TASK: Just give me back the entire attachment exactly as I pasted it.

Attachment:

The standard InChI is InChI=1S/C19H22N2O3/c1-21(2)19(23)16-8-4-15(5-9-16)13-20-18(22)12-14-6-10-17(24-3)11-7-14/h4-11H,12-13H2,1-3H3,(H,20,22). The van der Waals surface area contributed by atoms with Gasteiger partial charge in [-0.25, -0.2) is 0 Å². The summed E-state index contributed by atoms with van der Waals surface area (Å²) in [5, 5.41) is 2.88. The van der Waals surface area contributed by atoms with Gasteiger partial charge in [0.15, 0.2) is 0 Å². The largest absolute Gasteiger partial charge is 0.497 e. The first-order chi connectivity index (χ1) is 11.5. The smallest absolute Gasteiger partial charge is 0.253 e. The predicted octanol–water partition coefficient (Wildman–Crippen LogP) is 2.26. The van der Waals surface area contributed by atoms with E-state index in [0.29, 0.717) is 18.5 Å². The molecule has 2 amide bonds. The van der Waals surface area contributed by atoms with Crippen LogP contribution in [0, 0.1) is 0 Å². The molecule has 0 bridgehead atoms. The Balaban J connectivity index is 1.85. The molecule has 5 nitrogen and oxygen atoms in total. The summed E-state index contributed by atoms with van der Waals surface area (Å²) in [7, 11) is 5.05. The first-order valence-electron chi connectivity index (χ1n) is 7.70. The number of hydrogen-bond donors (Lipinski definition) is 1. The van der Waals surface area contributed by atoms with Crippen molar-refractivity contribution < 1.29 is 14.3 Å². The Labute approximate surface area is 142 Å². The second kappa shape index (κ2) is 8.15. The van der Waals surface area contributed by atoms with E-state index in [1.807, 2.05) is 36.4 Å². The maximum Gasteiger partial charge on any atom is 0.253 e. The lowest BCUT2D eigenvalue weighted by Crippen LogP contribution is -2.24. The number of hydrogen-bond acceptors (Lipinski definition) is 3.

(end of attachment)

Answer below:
The standard InChI is InChI=1S/C19H22N2O3/c1-21(2)19(23)16-8-4-15(5-9-16)13-20-18(22)12-14-6-10-17(24-3)11-7-14/h4-11H,12-13H2,1-3H3,(H,20,22). The van der Waals surface area contributed by atoms with Gasteiger partial charge in [-0.25, -0.2) is 0 Å². The summed E-state index contributed by atoms with van der Waals surface area (Å²) in [5, 5.41) is 2.88. The van der Waals surface area contributed by atoms with Gasteiger partial charge in [0.15, 0.2) is 0 Å². The largest absolute Gasteiger partial charge is 0.497 e. The first-order chi connectivity index (χ1) is 11.5. The smallest absolute Gasteiger partial charge is 0.253 e. The predicted octanol–water partition coefficient (Wildman–Crippen LogP) is 2.26. The van der Waals surface area contributed by atoms with E-state index in [0.29, 0.717) is 18.5 Å². The molecule has 2 amide bonds. The van der Waals surface area contributed by atoms with Crippen LogP contribution in [0, 0.1) is 0 Å². The molecule has 0 bridgehead atoms. The Balaban J connectivity index is 1.85. The molecule has 5 nitrogen and oxygen atoms in total. The summed E-state index contributed by atoms with van der Waals surface area (Å²) in [7, 11) is 5.05. The first-order valence-electron chi connectivity index (χ1n) is 7.70. The number of hydrogen-bond donors (Lipinski definition) is 1. The van der Waals surface area contributed by atoms with Crippen molar-refractivity contribution < 1.29 is 14.3 Å². The Labute approximate surface area is 142 Å². The second kappa shape index (κ2) is 8.15. The van der Waals surface area contributed by atoms with E-state index in [1.807, 2.05) is 36.4 Å². The maximum Gasteiger partial charge on any atom is 0.253 e. The lowest BCUT2D eigenvalue weighted by Crippen LogP contribution is -2.24. The number of hydrogen-bond acceptors (Lipinski definition) is 3.